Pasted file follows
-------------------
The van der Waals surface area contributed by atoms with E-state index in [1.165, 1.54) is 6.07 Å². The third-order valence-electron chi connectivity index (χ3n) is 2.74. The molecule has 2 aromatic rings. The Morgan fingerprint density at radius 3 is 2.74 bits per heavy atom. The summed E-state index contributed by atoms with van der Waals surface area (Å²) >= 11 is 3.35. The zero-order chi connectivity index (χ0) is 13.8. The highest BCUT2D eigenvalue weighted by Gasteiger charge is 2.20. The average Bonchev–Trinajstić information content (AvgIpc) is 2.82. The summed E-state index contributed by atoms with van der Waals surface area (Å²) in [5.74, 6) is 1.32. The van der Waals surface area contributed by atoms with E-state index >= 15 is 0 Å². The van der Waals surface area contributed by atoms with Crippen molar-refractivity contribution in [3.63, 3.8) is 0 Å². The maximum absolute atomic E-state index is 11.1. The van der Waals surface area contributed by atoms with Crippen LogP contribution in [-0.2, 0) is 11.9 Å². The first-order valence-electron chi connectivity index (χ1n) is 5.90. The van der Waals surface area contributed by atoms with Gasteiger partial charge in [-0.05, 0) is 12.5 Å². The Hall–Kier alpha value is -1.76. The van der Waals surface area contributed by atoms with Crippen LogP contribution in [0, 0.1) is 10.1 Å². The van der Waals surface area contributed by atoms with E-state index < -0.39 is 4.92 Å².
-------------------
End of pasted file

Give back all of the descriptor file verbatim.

The van der Waals surface area contributed by atoms with E-state index in [1.165, 1.54) is 6.07 Å². The third-order valence-electron chi connectivity index (χ3n) is 2.74. The molecule has 2 aromatic rings. The Morgan fingerprint density at radius 3 is 2.74 bits per heavy atom. The summed E-state index contributed by atoms with van der Waals surface area (Å²) >= 11 is 3.35. The zero-order chi connectivity index (χ0) is 13.8. The highest BCUT2D eigenvalue weighted by Gasteiger charge is 2.20. The average Bonchev–Trinajstić information content (AvgIpc) is 2.82. The summed E-state index contributed by atoms with van der Waals surface area (Å²) in [5.74, 6) is 1.32. The van der Waals surface area contributed by atoms with E-state index >= 15 is 0 Å². The van der Waals surface area contributed by atoms with Crippen molar-refractivity contribution in [3.63, 3.8) is 0 Å². The maximum absolute atomic E-state index is 11.1. The van der Waals surface area contributed by atoms with Crippen LogP contribution in [-0.2, 0) is 11.9 Å². The first-order valence-electron chi connectivity index (χ1n) is 5.90. The van der Waals surface area contributed by atoms with Gasteiger partial charge in [-0.05, 0) is 12.5 Å². The Hall–Kier alpha value is -1.76. The van der Waals surface area contributed by atoms with Crippen LogP contribution in [0, 0.1) is 10.1 Å². The van der Waals surface area contributed by atoms with E-state index < -0.39 is 4.92 Å².